However, since the integration of the technology, Aswaaq has seen a range of benefits to both customer experiences and the business’s bottom line. “The project has certainly improved our brand value, and customers seem to really appreciate the pragmatic approach we have taken to empower them,” says Vijayan. “This positive feedback has not only enhanced our customer loyalty, but has also excelled our turnover.”

Aswaaq has started implementing LED lights across its stores to coordinate the technology, as well as striving towards operating in a sustainable and eco-friendly environment. Vijayan also believes that businesses in the retail industry must continue to innovate in line with evolving technology demands if they are to remain competitive players. In addition to the VLC implementation, Aswaaq has installed a sales transaction kiosk concept called “no cash, no credit card, no mobile,” which simply uses biometrics to carry out transactions.

This acceleration in evolving technology is also mounting pressure on retailers, as it has a huge influence on the expectations of customers when they carry out their supermarket visits. “Customers now expect to see an interactive and engaging model on the shop floor, instant promotions delivered directly to them, with quick queue-busting options to avoid delays during the checkout process,” says Vijayan. “Aside from this, online shoppers also expect there to be a quick turnaround in receiving their orders, in addition to having click-and-collect delivery options available.”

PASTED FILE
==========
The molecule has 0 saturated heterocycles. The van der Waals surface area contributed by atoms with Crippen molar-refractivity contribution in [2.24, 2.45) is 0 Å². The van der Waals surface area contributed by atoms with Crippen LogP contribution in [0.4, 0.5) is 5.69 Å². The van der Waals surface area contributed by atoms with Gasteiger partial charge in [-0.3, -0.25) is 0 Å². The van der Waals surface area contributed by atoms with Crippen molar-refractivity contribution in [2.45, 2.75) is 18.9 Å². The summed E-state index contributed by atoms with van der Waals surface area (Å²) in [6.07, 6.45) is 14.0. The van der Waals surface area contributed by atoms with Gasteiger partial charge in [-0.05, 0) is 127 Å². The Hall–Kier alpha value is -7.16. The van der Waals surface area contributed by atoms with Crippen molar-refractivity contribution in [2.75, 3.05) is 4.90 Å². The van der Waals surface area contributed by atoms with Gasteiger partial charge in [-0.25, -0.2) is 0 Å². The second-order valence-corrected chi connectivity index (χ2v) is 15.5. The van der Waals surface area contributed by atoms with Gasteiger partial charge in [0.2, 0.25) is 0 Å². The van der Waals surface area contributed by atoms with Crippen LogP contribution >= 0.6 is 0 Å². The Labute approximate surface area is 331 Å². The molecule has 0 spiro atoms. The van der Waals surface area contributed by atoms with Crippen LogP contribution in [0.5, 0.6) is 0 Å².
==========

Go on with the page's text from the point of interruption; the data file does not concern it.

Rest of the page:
But with e-commerce being the regional hot topic of 2017 to date, will the likes of Aswaaq and other traditional supermarkets be outmuscled by companies such as Amazon who continue to introduce services to transform the industry? Vijayan believes otherwise.

“Brick and mortar is always going to be there, as long as retailers are innovative and address the human factors involved in the shopping experience,” he says. “Moreover, even if 90 percent of customers go online, retailers still need a huge picking fleet with various main and satellite facilities, as well as a base to set up an effective delivery model to serve ‘click-and-collect’ customers timely and efficiently.”

Even the big players in the market, such as Amazon, that began their journey online are reverting to setting up a physical presence through the likes of ‘Amazon Go’ outlets that have recently opened in the US.

Looking ahead, Vijayan intends to develop a variety of digital channels within Aswaaq’s infrastructure to encourage further business benefits. “In order to be a market leader, you really have to adopt business transformation initiatives through digitalisation,” he says. “We have created a digital transformation department and developed an interactive digital ecosystem to address the entire digital environment to support both customers and employees.”

Aswaaq has initiated a number of projects relating to this hot topic, and Vijayan hopes to continue moving towards the same revenue model that has been applied in current projects, such as the VLC system implementation. “Any digital touch point will soon be a sales channel at Aswaaq,” he says.